This morning the Federal Circuit released three precedential opinions, one nonprecedential order, and a Rule 36 judgment. In the first opinion, the Federal Circuit affirmed in part, reversed in part, and remanded to the Northern District of California a case where Apple and other companies are challenging the U.S. Patent and Trademark Office’s so-called Fintiv factors and, in particular, in the decision whether to institute inter partes review proceedings the role of the pendency of district-court infringement litigation involving the same patents. In the second opinion, the court vacated and remanded a judgment in a patent case on appeal from the District of Delaware. In the third opinion, the Federal Circuit reversed and remanded a judgment in a case appealed from the Patent Trial and Appeal Board. Finally, the nonprecedential order dismisses an appeal. Here are the introductions to the opinions and links to the order and Rule 36 judgment.
Apple, Inc. v. Vidal (Precedential)
Plaintiffs are Apple Inc. and four other companies that have repeatedly been sued for patent infringement and thereafter petitioned the Director of the Patent and Trademark Office (PTO) to institute inter partes reviews (IPRs), under 35 U.S.C. §§ 311–319, so that the PTO’s Patent Trial and Appeal Board could adjudicate the petitions’ unpatentability challenges to patent claims that had been asserted against them in court. In the present action, brought against the Director in district court under the Administrative Procedure Act (APA), 5 U.S.C. §§ 701– 706, plaintiffs challenge instructions the Director issued to the Board to inform it how to exercise, under delegation by the Director, the Director’s discretion whether to institute a requested IPR. Plaintiffs assert that the instructions are likely to produce too many denials of institution requests. The district court dismissed the APA action on the ground that the Director’s instructions were made unreviewable by the IPR provisions of the patent statute.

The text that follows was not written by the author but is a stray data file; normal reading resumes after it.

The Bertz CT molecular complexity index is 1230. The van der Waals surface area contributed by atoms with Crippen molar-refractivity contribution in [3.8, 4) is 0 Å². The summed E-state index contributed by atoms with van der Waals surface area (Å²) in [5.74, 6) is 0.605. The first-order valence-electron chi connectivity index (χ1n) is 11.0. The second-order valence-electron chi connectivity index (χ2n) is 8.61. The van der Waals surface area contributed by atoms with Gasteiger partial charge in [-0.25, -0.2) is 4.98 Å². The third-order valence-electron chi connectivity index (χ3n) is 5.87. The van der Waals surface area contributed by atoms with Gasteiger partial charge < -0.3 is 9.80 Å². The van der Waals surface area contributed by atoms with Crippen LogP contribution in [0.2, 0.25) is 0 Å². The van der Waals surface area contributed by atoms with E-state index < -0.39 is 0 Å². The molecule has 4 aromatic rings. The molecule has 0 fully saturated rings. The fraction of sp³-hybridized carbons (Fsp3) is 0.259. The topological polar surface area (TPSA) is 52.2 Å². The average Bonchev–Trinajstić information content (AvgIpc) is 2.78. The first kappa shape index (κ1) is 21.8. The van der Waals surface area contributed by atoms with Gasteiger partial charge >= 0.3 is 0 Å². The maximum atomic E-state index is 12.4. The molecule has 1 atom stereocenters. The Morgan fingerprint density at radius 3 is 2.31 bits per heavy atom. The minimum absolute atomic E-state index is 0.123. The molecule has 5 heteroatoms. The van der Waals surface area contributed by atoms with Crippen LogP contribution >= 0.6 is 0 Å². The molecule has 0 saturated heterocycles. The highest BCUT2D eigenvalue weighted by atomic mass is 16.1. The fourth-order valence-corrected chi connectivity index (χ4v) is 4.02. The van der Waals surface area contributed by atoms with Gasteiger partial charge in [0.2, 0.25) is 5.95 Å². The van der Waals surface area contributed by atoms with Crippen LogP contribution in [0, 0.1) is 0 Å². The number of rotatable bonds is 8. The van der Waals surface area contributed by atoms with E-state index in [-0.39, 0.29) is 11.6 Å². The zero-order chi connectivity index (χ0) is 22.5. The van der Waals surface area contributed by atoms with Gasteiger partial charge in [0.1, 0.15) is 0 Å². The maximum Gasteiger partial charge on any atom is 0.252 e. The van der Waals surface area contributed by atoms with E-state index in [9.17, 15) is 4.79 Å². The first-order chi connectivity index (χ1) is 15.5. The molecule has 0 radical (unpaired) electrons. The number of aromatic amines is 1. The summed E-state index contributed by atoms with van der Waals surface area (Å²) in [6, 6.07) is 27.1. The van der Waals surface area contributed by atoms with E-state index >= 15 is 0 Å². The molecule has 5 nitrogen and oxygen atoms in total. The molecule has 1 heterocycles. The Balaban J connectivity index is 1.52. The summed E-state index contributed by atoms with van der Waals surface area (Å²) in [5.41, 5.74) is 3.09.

We affirm in part and reverse in part. We affirm the unreviewability dismissal of plaintiffs’ challenges to the instructions as being contrary to statute and arbitrary and capricious. No constitutional challenges are presented. But we reverse the unreviewability dismissal of plaintiffs’ challenge to the instructions as having been improperly issued because they had to be, but were not, promulgated through notice-and-comment rulemaking under 5 U.S.C. § 553. That challenge, we also hold, at least Apple had standing to present. We remand for further proceedings on the lone surviving challenge. Like the district court, we do not reach the merits of that challenge.
AlterWAN, Inc. v. Amazon.com, Inc. (Precedential)
In this patent infringement action, the parties entered into a stipulation of non-infringement based on two of the district court’s claim construction rulings. Because the stipulation is ambiguous and therefore defective, we vacate and remand for further proceedings.
Intel Corporation v. PACT XPP Schweiz AG (Precedential)
The Patent Trial and Appeal Board (“Board”) determined that Intel Corp. (“Intel”) failed to show that claim 5 of U.S. Patent No. 9,250,908 (“the ’908 patent”) was unpatentable as obvious in light of prior art references Kabemoto and Bauman.1 Intel Corp. v. PACT XPP Schweiz AG, No. IPR2020-00518, Paper 34, 2021 WL 3503434 (P.T.A.B. Aug. 9, 2021) (“Final Written Decision”). We reverse and remand.